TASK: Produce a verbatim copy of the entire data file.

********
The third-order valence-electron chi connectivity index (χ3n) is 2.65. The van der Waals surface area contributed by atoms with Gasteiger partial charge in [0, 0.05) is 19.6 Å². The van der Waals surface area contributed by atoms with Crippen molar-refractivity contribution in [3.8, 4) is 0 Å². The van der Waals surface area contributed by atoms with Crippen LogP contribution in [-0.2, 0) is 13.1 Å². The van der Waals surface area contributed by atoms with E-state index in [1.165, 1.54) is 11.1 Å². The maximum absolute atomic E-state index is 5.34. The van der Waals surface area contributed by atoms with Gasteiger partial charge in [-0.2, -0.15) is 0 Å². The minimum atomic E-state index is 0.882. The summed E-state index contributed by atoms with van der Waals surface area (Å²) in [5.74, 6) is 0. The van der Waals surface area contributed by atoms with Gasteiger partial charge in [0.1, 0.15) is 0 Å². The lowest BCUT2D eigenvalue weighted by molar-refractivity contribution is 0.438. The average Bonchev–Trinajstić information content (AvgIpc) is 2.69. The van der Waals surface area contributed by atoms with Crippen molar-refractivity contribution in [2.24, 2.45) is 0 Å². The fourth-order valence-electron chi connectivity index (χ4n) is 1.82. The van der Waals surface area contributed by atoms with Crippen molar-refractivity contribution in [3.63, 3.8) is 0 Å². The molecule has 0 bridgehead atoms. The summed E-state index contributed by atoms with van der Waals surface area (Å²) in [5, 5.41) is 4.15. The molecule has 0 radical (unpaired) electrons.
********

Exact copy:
The third-order valence-electron chi connectivity index (χ3n) is 2.65. The van der Waals surface area contributed by atoms with Gasteiger partial charge in [0, 0.05) is 19.6 Å². The van der Waals surface area contributed by atoms with Crippen molar-refractivity contribution in [3.8, 4) is 0 Å². The van der Waals surface area contributed by atoms with Crippen LogP contribution in [-0.2, 0) is 13.1 Å². The van der Waals surface area contributed by atoms with E-state index in [1.165, 1.54) is 11.1 Å². The maximum absolute atomic E-state index is 5.34. The van der Waals surface area contributed by atoms with Gasteiger partial charge in [-0.2, -0.15) is 0 Å². The minimum atomic E-state index is 0.882. The summed E-state index contributed by atoms with van der Waals surface area (Å²) in [5.74, 6) is 0. The van der Waals surface area contributed by atoms with Gasteiger partial charge in [0.1, 0.15) is 0 Å². The lowest BCUT2D eigenvalue weighted by molar-refractivity contribution is 0.438. The average Bonchev–Trinajstić information content (AvgIpc) is 2.69. The van der Waals surface area contributed by atoms with Crippen molar-refractivity contribution in [2.24, 2.45) is 0 Å². The fourth-order valence-electron chi connectivity index (χ4n) is 1.82. The van der Waals surface area contributed by atoms with Crippen molar-refractivity contribution in [3.63, 3.8) is 0 Å². The molecule has 0 bridgehead atoms. The summed E-state index contributed by atoms with van der Waals surface area (Å²) in [5, 5.41) is 4.15. The molecule has 0 radical (unpaired) electrons.